After CISA report on Storm-0558 hack, Microsoft provides customers with enhanced cloud logging

[German]At the suggestion of the U.S. National Security Agency (CISA), Microsoft will provide its customers with enhanced cloud logging capabilities at no additional cost. This is intended to improve cyber defenses and incident response and is in response to the successful attack by Chinese hackers (Storm-0558) on Outlook Online accounts, which only attracted the attention of a U.S. agency because of such logging capabilities.


The Outlook Online account hack

A suspected China-based hacking group, called as Storm-0558 by Microsoft, had succeeded in June 2023 in gaining access to email accounts of about 25 organizations stored in the Microsoft cloud. These include government agencies (U.S. State Department), as well as corresponding private accounts of individuals likely associated with these organizations.

Access was gained with a Microsoft account (MSA) customer key that was used to forge tokens. I reported on this in the blog post China hacker (Storm-0558) accessed Outlook accounts in Microsoft's cloud. And I provided further details in the blog post Follow-up to the Storm-0558 cloud hack: Microsoft is still in the dark.

In the former blog post, I had referred to a CISA (US Cybersecurity and Infrastructure Security Agency) report that revealed more details. For example, a federal civilian executive branch (FCEB) had detected suspicious activity in its Microsoft 365 (M365) cloud environment in June 2023.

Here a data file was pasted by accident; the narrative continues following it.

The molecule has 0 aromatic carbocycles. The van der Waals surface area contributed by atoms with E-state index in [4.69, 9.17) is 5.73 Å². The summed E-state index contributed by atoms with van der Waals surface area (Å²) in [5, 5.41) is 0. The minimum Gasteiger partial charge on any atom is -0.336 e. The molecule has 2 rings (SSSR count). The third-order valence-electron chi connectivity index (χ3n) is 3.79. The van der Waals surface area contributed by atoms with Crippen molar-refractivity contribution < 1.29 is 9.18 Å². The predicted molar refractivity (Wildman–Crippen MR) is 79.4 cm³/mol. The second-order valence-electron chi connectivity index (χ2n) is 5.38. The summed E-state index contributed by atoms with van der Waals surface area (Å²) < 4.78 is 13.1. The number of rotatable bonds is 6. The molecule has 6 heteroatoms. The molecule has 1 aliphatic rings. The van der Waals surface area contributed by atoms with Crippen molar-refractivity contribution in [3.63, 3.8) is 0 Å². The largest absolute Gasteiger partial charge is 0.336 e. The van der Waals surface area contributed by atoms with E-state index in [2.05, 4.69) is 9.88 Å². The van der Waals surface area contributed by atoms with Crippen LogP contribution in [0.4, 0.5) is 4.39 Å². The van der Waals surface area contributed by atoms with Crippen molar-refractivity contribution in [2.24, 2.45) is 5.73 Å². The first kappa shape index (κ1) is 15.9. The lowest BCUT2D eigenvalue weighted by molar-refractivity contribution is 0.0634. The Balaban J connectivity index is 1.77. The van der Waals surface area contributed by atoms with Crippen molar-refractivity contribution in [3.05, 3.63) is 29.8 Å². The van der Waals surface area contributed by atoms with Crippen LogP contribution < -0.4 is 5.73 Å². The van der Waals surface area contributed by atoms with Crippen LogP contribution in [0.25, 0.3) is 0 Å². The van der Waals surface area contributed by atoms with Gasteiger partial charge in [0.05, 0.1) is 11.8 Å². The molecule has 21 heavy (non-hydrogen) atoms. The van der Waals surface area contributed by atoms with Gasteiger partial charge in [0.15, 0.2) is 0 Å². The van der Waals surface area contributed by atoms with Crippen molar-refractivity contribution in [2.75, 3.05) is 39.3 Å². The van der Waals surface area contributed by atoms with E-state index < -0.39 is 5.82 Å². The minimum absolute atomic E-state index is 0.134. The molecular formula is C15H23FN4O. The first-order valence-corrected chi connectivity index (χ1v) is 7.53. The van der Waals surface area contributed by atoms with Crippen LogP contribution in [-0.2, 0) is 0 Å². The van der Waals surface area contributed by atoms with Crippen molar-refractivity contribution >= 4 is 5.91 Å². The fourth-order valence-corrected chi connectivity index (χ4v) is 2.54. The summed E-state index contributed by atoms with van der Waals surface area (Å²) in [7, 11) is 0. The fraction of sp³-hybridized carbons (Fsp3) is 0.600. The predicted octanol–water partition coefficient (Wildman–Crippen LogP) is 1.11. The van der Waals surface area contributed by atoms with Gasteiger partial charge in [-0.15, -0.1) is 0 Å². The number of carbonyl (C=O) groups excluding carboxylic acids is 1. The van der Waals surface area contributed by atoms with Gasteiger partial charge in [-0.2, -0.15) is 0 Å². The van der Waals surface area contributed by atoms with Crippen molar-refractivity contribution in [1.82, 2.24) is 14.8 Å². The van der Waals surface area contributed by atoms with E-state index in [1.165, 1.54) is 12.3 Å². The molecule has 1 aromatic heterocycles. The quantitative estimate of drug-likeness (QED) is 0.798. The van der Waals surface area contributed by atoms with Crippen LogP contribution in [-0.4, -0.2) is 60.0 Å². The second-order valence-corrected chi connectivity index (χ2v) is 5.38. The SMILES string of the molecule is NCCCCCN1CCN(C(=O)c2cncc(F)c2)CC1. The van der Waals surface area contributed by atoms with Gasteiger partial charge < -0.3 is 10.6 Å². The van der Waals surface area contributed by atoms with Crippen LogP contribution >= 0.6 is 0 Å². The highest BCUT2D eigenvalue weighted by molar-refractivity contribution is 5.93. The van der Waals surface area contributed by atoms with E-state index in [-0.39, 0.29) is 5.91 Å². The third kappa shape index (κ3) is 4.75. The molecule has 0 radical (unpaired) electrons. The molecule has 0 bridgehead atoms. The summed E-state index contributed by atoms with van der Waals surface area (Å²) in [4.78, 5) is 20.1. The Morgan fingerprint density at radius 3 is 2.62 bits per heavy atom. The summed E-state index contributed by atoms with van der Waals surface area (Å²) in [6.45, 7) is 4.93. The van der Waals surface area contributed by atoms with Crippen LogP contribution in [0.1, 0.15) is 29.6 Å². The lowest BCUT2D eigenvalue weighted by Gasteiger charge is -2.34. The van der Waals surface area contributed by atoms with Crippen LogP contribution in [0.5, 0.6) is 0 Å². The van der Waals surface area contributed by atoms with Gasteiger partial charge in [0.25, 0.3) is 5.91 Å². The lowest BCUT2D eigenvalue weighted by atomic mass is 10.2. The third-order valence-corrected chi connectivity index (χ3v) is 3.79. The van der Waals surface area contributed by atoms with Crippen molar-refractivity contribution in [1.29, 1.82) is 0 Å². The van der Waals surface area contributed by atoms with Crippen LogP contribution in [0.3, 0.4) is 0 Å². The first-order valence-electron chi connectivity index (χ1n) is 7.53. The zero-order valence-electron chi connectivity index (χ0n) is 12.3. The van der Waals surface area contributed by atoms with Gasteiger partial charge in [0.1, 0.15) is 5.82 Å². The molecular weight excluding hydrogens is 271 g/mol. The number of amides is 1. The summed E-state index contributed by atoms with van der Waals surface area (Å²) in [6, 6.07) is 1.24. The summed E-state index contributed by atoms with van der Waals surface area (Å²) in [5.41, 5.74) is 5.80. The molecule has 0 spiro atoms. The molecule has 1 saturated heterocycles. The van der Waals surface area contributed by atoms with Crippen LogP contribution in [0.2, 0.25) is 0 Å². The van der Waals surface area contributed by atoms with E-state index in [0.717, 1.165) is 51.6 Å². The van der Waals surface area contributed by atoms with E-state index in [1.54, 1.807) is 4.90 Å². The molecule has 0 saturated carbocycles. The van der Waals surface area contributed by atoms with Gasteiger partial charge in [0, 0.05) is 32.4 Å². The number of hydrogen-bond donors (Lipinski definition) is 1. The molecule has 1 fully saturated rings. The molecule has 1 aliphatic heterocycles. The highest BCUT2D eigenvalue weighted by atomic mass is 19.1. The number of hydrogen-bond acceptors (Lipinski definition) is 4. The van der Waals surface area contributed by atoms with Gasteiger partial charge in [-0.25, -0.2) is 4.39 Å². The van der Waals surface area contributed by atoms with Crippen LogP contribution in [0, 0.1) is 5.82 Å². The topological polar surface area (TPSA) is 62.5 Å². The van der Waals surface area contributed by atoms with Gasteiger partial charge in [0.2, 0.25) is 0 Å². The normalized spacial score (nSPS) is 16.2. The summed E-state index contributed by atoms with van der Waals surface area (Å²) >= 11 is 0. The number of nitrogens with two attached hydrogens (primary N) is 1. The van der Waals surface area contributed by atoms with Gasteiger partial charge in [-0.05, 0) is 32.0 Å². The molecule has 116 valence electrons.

Specifically, the federal agency in question noticed MailItemsAccessed events with an unexpected ClientAppID and AppID in the M365 audit logs. The MailItemsAccessed event is generated when licensed users access items in Exchange Online mailboxes via any connection protocol from any client. The agency in question considered this activity suspicious because the observed AppId does not normally access mailboxes in their environment, and reported the activity to Microsoft and CISA.

So it was effectively a find by chance because the federal agency in question was using advanced logging, specifically MailItemsAccessed events and an established baseline of normal Outlook activity (e.g., expected AppID), which allowed them to be classified as suspicious. The MailItemsAccessed event enables detection of otherwise difficult-to-detect hostile activity.


The CISA report says, that other logs probably would not have enabled detection. The federal agency in question was allowed to use advanced logging, also known as Purview Audit (Premium) logging, to monitor activity in the cloud and on email accounts, which made it possible to detect that activity. A few years ago, there was a major public dispute between the U.S. government and Microsoft over the cost of access to Purview Audit (Premium).

The Agreement between CISA and Microsoft

First, the cyber incident did not make Microsoft look good, as I traced in the linked posts. In addition, it became clear that Microsoft was only providing Purview Audit (Premium) logging to its cloud customers for cash.